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In theoretical computer science:

  • Papers are written, illustrated, and typeset (in LaTeX) by authors and refereed by unpaid volunteers. Some publishers give free journal subscriptions to editorial board members; a few pay a small stipend to the editors-in-chief of each journal; otherwise, editors are also unpaid volunteers.

  • Most journal publishers provide an online system to help editors track submissions and communicate with referees. Conference publishers do not; most program committees use free systems like EasyChair or HotCRP.

  • Some journal publishers employ copy editors, who produce the final camera-ready paper directly from author-provided LaTeX and image files. Specifically, copy editors correct (and invariably insert) spelling and grammar errors, and reformat the paper (especially the bibliography) to fit the publisher's standards. For other journals, and for all conferencesmost conference proceedings (Springer's LNCS series being a notable exception), copy editors simply do not exist; camera-ready papers are produced by authors using publisher-provided LaTeX packages, except possibly for page numbers.

  • Most publishers provide electronic versions of their papers to subscribers. Some publishers also provide extensive indexing and cross-referencing of their publication catalog. Online-only venues are still relatively rare, so for most venues, publishers print, bind, and ship paper copies.

In theoretical computer science:

  • Papers are written, illustrated, and typeset (in LaTeX) by authors and refereed by unpaid volunteers. Some publishers give free journal subscriptions to editorial board members; a few pay a small stipend to the editors-in-chief of each journal; otherwise, editors are also unpaid volunteers.

  • Most journal publishers provide an online system to help editors track submissions and communicate with referees. Conference publishers do not; most program committees use free systems like EasyChair or HotCRP.

  • Some journal publishers employ copy editors, who produce the final camera-ready paper directly from author-provided LaTeX and image files. Specifically, copy editors correct (and invariably insert) spelling and grammar errors, and reformat the paper (especially the bibliography) to fit the publisher's standards. For other journals, and for all conferences, copy editors simply do not exist; camera-ready papers are produced by authors using publisher-provided LaTeX packages, except possibly for page numbers.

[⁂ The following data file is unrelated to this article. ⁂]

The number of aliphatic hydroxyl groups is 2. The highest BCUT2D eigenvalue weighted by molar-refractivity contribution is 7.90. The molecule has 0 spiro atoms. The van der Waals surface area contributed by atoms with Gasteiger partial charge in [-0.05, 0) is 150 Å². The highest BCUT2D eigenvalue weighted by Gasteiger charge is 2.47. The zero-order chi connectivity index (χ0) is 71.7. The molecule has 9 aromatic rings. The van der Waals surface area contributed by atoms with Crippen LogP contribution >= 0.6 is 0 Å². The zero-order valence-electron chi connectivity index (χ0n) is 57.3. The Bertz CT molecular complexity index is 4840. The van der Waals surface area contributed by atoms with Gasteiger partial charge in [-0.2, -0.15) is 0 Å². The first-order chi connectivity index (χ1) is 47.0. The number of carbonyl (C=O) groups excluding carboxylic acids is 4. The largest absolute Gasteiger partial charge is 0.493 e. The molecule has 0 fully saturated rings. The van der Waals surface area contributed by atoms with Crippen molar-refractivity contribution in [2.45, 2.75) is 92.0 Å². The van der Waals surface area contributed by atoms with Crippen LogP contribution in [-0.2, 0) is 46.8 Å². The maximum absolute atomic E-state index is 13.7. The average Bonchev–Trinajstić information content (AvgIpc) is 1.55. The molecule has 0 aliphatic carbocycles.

• Most publishers provide electronic versions of their papers to subscribers. Some publishers also provide extensive indexing and cross-referencing of their publication catalog. Online-only venues are still relatively rare, so for most venues, publishers print, bind, and ship paper copies.

In theoretical computer science:

  • Papers are written, illustrated, and typeset (in LaTeX) by authors and refereed by unpaid volunteers. Some publishers give free journal subscriptions to editorial board members; a few pay a small stipend to the editors-in-chief of each journal; otherwise, editors are also unpaid volunteers.

  • Most journal publishers provide an online system to help editors track submissions and communicate with referees. Conference publishers do not; most program committees use free systems like EasyChair or HotCRP.

  • Some journal publishers employ copy editors, who produce the final camera-ready paper directly from author-provided LaTeX and image files. Specifically, copy editors correct (and invariably insert) spelling and grammar errors, and reformat the paper (especially the bibliography) to fit the publisher's standards. For other journals and most conference proceedings (Springer's LNCS series being a notable exception), copy editors simply do not exist; camera-ready papers are produced by authors using publisher-provided LaTeX packages, except possibly for page numbers.

  • Most publishers provide electronic versions of their papers to subscribers. Some publishers also provide extensive indexing and cross-referencing of their publication catalog. Online-only venues are still relatively rare, so for most venues, publishers print, bind, and ship paper copies.

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source | link

In theoretical computer science:

  • Papers are written, illustrated, and typeset (in LaTeX) by authors and refereed by unpaid volunteers. Some publishers give free journal subscriptions to editorial board members; a few pay a small stipend to the editors-in-chief of each journal; otherwise, editors are also unpaid volunteers.

  • Most journal publishers provide an online system to help editors track submissions and communicate with referees. Conference publishers do not; most program committees use free systems like EasyChair or HotCRP.

  • Some journal publishers employ copy editors, who produce the final camera-ready paper directly from author-provided LaTeX and image files. Specifically, copy editors correct (and invariably insert) spelling and grammar errors, and reformat the paper (especially the bibliography) to fit the publisher's standards. For other journals, and for all conferences, copy editors simply do not exist; camera-ready papers are produced by authors using publisher-provided LaTeX packages, except possibly for page numbers.

  • Most publishers provide electronic versions of their papers to subscribers. Some publishers also provide extensive indexing and cross-referencing of their publication catalog. Online-only venues are still relatively rare, so for most venues, publishers print, bind, and ship paper copies.